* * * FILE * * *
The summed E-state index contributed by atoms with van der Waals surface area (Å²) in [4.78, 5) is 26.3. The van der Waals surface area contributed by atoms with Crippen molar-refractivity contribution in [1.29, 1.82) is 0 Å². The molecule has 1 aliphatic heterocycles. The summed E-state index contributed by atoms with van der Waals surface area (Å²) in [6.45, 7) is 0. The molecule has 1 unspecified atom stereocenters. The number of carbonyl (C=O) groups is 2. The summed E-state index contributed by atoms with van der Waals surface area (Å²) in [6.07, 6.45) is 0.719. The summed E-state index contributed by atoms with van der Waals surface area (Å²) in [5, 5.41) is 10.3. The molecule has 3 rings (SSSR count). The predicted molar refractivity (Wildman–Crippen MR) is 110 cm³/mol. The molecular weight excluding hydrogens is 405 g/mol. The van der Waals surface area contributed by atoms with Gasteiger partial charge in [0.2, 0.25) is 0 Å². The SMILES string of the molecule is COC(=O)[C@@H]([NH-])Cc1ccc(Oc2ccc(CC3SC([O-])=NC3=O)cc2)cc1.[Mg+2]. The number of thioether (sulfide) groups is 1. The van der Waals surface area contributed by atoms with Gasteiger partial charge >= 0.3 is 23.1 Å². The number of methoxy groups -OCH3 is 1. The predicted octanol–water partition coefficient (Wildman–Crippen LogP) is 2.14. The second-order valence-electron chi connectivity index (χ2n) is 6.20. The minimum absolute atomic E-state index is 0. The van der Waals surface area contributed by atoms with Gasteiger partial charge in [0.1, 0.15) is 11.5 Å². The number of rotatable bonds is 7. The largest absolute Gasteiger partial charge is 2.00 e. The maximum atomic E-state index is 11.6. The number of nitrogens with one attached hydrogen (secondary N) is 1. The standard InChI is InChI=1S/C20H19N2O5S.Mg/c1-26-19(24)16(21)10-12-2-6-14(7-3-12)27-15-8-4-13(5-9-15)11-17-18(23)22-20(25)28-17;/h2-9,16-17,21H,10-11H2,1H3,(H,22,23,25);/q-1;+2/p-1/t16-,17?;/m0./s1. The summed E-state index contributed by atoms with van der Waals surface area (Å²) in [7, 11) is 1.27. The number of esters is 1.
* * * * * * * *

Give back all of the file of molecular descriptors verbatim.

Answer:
The summed E-state index contributed by atoms with van der Waals surface area (Å²) in [4.78, 5) is 26.3. The van der Waals surface area contributed by atoms with Crippen molar-refractivity contribution in [1.29, 1.82) is 0 Å². The molecule has 1 aliphatic heterocycles. The summed E-state index contributed by atoms with van der Waals surface area (Å²) in [6.45, 7) is 0. The molecule has 1 unspecified atom stereocenters. The number of carbonyl (C=O) groups is 2. The summed E-state index contributed by atoms with van der Waals surface area (Å²) in [6.07, 6.45) is 0.719. The summed E-state index contributed by atoms with van der Waals surface area (Å²) in [5, 5.41) is 10.3. The molecule has 3 rings (SSSR count). The predicted molar refractivity (Wildman–Crippen MR) is 110 cm³/mol. The molecular weight excluding hydrogens is 405 g/mol. The van der Waals surface area contributed by atoms with Gasteiger partial charge in [0.2, 0.25) is 0 Å². The SMILES string of the molecule is COC(=O)[C@@H]([NH-])Cc1ccc(Oc2ccc(CC3SC([O-])=NC3=O)cc2)cc1.[Mg+2]. The number of thioether (sulfide) groups is 1. The van der Waals surface area contributed by atoms with Gasteiger partial charge >= 0.3 is 23.1 Å². The number of methoxy groups -OCH3 is 1. The predicted octanol–water partition coefficient (Wildman–Crippen LogP) is 2.14. The second-order valence-electron chi connectivity index (χ2n) is 6.20. The minimum absolute atomic E-state index is 0. The van der Waals surface area contributed by atoms with Gasteiger partial charge in [0.1, 0.15) is 11.5 Å². The number of rotatable bonds is 7. The largest absolute Gasteiger partial charge is 2.00 e. The maximum atomic E-state index is 11.6. The number of nitrogens with one attached hydrogen (secondary N) is 1. The standard InChI is InChI=1S/C20H19N2O5S.Mg/c1-26-19(24)16(21)10-12-2-6-14(7-3-12)27-15-8-4-13(5-9-15)11-17-18(23)22-20(25)28-17;/h2-9,16-17,21H,10-11H2,1H3,(H,22,23,25);/q-1;+2/p-1/t16-,17?;/m0./s1. The summed E-state index contributed by atoms with van der Waals surface area (Å²) in [7, 11) is 1.27. The number of esters is 1.